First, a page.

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Memorandum for the President
July 16, 1941 Washington, D.C.
With reference to your informal direction to me last Monday morning to ascertain the suitable time for a message by you to the Congress regarding the removal of the legal limitations now adversely affecting the Army, I have talked to the principal leaders, and have had many others queried on the subject, all, of course, confidentially. The consensus of opinion appears to be that a message from you as soon as possible would be highly desirable, in fact, they believe this will be necessary to a favorable consideration of the recommendations of the War Department.1
I discussed this a few minutes ago with Senator Barkley, who is strongly of the opinion that this action should be taken as soon as possible. Mr. Wadsworth and Senator Hill are of the same opinion today.2 There is evidently a much better understanding of the seriousness of the situation than was the case a few days ago.
G. C. Marshall
Document Copy Text Source: Franklin D. Roosevelt Papers, Official File, 1413, Franklin D. Roosevelt Library, Hyde Park, New York.
Document Format: Typed memorandum signed.
1. On July 21 President Roosevelt sent a message to Capitol Hill urging Congress quickly to enact legislation which would extend the service of selectees, national guardsmen, and reservists in the army beyond one year. Roosevelt stated that the danger to United States national security was “infinitely greater” than the year before. “It is true that in modern war men without machines are of little value. It is equally true that machines without men are of no value at all. . . . Within two months disintegration, which would follow failure to take Congressional action, will commence in the armies of the United States. Time counts. The responsibility rests solely with the Congress.” (The Public Papers and Addresses of Franklin D. Roosevelt, 1941 volume, ed. Samuel I. Rosenman [New York: Harper and Brothers, 1950], pp. 272-77.) In August the Senate, by a vote of 45-30, and the House of Representatives, by a vote of 203-202, authorized extension from twelve to eighteen months of service under the Selective Training and Service Act. President Roosevelt approved the Service Extension Act of 1941 on August 18, and three days later he issued Executive Order 8862 extending active military service to eighteen months.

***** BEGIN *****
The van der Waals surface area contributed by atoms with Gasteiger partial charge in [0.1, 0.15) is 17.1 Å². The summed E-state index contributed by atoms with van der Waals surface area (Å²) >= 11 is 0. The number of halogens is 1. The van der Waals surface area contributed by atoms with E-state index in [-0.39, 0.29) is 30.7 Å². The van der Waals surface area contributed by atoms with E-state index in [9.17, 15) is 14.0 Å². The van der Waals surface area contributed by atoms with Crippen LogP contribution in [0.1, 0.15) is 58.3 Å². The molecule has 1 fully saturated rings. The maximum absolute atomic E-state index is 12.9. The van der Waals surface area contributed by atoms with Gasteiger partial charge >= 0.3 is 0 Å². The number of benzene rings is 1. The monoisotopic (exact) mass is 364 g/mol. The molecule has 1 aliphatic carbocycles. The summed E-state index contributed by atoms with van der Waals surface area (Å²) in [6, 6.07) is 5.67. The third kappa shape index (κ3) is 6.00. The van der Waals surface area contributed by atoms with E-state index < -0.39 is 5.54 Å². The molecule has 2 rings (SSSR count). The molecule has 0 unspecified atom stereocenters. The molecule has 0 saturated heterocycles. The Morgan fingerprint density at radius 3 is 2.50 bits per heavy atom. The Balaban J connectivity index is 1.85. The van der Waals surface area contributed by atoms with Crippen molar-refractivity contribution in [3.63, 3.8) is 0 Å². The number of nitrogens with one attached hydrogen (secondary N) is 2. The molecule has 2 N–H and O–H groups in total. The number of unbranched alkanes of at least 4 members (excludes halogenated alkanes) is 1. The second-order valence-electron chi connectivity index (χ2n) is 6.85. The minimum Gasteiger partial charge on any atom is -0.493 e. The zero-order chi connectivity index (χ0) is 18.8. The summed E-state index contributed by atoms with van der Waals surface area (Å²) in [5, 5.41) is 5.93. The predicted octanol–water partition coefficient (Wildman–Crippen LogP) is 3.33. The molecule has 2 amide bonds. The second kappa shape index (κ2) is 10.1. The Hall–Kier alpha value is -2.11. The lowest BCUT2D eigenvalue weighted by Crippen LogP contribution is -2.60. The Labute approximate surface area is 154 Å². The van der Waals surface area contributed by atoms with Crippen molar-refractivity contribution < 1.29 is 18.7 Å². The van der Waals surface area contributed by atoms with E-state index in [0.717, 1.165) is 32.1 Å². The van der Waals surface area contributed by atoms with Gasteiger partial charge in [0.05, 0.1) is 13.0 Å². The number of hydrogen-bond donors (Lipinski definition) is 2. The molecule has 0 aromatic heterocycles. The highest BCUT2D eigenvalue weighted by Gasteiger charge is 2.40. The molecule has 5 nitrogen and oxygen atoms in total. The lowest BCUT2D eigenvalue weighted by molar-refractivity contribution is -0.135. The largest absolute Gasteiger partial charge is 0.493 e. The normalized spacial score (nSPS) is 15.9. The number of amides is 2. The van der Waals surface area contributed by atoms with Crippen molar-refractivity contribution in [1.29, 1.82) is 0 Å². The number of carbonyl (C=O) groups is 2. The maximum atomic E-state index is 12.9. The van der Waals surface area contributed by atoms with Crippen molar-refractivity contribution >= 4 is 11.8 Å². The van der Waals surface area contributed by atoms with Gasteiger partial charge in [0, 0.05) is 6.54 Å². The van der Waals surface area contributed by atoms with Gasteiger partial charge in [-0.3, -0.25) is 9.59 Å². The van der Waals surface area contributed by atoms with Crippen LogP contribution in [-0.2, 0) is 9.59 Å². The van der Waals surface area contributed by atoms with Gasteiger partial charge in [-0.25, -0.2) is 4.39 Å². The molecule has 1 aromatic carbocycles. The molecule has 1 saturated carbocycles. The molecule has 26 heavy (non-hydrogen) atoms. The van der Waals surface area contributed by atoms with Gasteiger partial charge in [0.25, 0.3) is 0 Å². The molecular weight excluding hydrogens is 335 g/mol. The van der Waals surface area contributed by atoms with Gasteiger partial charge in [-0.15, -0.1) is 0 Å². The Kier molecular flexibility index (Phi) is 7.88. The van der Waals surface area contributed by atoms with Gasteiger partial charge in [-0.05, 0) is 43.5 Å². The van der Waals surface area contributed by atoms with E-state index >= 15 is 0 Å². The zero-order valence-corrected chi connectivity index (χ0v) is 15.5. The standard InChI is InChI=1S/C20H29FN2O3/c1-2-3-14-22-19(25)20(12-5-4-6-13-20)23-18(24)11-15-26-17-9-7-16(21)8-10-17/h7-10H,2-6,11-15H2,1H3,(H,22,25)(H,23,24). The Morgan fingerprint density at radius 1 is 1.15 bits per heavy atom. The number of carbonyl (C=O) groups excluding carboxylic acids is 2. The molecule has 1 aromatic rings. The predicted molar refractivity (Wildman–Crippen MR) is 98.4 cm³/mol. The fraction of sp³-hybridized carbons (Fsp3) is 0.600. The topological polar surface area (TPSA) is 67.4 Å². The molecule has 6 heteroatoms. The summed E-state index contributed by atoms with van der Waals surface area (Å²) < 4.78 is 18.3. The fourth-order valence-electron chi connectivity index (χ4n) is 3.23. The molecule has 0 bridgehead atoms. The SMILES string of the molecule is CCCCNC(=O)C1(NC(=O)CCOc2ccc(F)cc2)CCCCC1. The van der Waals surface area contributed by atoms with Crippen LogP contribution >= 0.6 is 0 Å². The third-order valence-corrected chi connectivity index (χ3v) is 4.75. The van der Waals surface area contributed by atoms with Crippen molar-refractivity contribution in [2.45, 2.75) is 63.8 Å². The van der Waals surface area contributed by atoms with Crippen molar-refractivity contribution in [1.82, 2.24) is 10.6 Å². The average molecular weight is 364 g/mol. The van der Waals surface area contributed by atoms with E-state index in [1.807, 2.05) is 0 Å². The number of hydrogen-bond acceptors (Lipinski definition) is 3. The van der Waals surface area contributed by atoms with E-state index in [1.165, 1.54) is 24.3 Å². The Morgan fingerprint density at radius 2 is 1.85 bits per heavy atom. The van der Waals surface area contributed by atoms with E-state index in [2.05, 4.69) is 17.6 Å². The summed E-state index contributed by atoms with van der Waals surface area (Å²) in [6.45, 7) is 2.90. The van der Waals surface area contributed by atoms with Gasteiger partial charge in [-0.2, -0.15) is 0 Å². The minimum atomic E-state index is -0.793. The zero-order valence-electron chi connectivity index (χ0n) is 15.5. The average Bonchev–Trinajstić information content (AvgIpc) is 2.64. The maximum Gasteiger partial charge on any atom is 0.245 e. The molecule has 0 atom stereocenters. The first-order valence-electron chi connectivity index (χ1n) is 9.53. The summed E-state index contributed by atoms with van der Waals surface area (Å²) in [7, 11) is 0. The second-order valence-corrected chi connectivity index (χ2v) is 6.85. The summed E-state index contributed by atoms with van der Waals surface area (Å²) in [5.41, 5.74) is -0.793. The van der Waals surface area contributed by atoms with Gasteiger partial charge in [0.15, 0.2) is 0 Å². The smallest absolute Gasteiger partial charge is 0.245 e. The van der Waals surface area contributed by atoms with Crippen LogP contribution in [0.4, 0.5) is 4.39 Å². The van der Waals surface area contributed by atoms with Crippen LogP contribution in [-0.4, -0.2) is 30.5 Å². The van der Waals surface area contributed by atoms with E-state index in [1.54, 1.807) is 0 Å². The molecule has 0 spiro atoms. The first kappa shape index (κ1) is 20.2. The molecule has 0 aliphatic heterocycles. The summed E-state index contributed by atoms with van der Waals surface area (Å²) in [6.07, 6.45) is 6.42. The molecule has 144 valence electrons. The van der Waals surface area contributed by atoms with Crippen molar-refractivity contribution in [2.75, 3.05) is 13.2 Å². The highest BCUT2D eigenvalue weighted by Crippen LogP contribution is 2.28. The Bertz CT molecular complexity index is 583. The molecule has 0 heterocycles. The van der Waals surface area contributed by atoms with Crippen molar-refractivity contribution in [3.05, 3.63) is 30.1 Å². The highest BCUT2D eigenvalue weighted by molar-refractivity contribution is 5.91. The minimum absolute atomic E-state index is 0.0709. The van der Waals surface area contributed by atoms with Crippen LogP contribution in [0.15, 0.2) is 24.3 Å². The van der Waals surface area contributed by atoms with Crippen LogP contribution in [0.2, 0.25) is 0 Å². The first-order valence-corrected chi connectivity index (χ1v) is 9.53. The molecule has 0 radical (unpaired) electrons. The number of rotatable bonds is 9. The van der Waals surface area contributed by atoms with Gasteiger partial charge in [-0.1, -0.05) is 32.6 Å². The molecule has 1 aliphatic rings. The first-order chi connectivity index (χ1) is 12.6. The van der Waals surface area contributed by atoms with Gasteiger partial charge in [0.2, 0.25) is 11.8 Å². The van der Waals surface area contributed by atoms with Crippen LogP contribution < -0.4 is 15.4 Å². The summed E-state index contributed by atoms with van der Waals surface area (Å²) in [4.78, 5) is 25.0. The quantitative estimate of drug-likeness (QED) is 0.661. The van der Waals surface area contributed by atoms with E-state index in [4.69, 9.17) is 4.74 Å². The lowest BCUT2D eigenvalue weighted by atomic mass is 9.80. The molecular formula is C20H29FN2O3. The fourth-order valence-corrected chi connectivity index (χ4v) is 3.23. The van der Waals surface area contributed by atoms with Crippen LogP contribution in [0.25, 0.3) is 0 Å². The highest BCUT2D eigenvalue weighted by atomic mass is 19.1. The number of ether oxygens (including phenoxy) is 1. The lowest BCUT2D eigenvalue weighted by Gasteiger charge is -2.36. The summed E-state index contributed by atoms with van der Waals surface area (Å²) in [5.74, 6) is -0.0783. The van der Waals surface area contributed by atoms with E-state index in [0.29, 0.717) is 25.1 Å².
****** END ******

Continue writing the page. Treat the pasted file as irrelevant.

2. Alben W. Barkley, a Democrat from Kentucky, had been majority leader since 1937. James W. Wadsworth was a Republican congressman from New York, and Lister Hill was a Democratic senator from Alabama.
Recommended Citation: The Papers of George Catlett Marshall, ed. Larry I. Bland, Sharon Ritenour Stevens, and Clarence E. Wunderlin, Jr. (Lexington, Va.: The George C. Marshall Foundation, 1981- ). Electronic version based on The Papers of George Catlett Marshall, vol. 2, “We Cannot Delay,” July 1, 1939-December 6, 1941 (Baltimore and London: The Johns Hopkins University Press, 1986), p. 567.